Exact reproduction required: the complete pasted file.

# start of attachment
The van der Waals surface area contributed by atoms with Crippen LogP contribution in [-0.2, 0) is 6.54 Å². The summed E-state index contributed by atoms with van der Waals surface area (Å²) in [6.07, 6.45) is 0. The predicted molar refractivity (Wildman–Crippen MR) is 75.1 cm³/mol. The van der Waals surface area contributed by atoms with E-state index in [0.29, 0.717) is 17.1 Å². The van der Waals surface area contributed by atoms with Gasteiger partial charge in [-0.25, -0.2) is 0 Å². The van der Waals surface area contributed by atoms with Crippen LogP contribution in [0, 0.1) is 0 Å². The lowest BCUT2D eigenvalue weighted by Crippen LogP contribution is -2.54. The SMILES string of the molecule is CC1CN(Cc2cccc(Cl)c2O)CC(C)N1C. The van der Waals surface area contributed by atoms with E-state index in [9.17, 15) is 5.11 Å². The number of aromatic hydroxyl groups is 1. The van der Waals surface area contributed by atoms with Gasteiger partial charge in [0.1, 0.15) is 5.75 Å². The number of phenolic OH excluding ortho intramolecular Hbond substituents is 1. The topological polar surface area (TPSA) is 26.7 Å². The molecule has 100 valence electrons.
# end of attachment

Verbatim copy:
The van der Waals surface area contributed by atoms with Crippen LogP contribution in [-0.2, 0) is 6.54 Å². The summed E-state index contributed by atoms with van der Waals surface area (Å²) in [6.07, 6.45) is 0. The predicted molar refractivity (Wildman–Crippen MR) is 75.1 cm³/mol. The van der Waals surface area contributed by atoms with E-state index in [0.29, 0.717) is 17.1 Å². The van der Waals surface area contributed by atoms with Gasteiger partial charge in [-0.25, -0.2) is 0 Å². The van der Waals surface area contributed by atoms with Crippen LogP contribution in [0, 0.1) is 0 Å². The lowest BCUT2D eigenvalue weighted by Crippen LogP contribution is -2.54. The SMILES string of the molecule is CC1CN(Cc2cccc(Cl)c2O)CC(C)N1C. The van der Waals surface area contributed by atoms with E-state index in [9.17, 15) is 5.11 Å². The number of aromatic hydroxyl groups is 1. The van der Waals surface area contributed by atoms with Gasteiger partial charge in [0.1, 0.15) is 5.75 Å². The number of phenolic OH excluding ortho intramolecular Hbond substituents is 1. The topological polar surface area (TPSA) is 26.7 Å². The molecule has 100 valence electrons.